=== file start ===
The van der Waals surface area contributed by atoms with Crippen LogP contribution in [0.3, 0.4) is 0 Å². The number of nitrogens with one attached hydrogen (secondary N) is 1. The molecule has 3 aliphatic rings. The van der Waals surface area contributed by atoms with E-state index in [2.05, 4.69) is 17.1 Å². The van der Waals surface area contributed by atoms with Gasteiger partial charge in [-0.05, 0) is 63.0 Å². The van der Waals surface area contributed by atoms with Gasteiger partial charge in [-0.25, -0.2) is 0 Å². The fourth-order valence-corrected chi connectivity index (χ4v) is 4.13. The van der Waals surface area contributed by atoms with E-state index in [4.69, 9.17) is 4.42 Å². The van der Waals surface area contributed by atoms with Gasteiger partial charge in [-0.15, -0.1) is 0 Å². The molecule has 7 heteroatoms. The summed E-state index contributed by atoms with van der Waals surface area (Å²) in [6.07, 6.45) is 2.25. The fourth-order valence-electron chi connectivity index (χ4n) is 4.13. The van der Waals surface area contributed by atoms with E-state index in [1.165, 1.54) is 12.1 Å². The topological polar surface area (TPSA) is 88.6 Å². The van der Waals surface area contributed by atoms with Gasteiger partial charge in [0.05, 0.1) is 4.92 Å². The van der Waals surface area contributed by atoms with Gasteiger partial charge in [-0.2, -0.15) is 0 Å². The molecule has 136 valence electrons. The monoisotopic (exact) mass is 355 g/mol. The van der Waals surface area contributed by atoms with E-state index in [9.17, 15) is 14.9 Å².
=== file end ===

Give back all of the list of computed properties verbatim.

The van der Waals surface area contributed by atoms with Crippen LogP contribution in [0.3, 0.4) is 0 Å². The number of nitrogens with one attached hydrogen (secondary N) is 1. The molecule has 3 aliphatic rings. The van der Waals surface area contributed by atoms with E-state index in [2.05, 4.69) is 17.1 Å². The van der Waals surface area contributed by atoms with Gasteiger partial charge in [-0.05, 0) is 63.0 Å². The van der Waals surface area contributed by atoms with Gasteiger partial charge in [-0.25, -0.2) is 0 Å². The fourth-order valence-corrected chi connectivity index (χ4v) is 4.13. The van der Waals surface area contributed by atoms with E-state index in [4.69, 9.17) is 4.42 Å². The van der Waals surface area contributed by atoms with Gasteiger partial charge in [-0.15, -0.1) is 0 Å². The molecule has 7 heteroatoms. The summed E-state index contributed by atoms with van der Waals surface area (Å²) in [6.07, 6.45) is 2.25. The fourth-order valence-electron chi connectivity index (χ4n) is 4.13. The van der Waals surface area contributed by atoms with E-state index in [1.165, 1.54) is 12.1 Å². The topological polar surface area (TPSA) is 88.6 Å². The van der Waals surface area contributed by atoms with Gasteiger partial charge in [0.05, 0.1) is 4.92 Å². The van der Waals surface area contributed by atoms with Gasteiger partial charge in [-0.2, -0.15) is 0 Å². The molecule has 136 valence electrons. The monoisotopic (exact) mass is 355 g/mol. The van der Waals surface area contributed by atoms with E-state index in [9.17, 15) is 14.9 Å².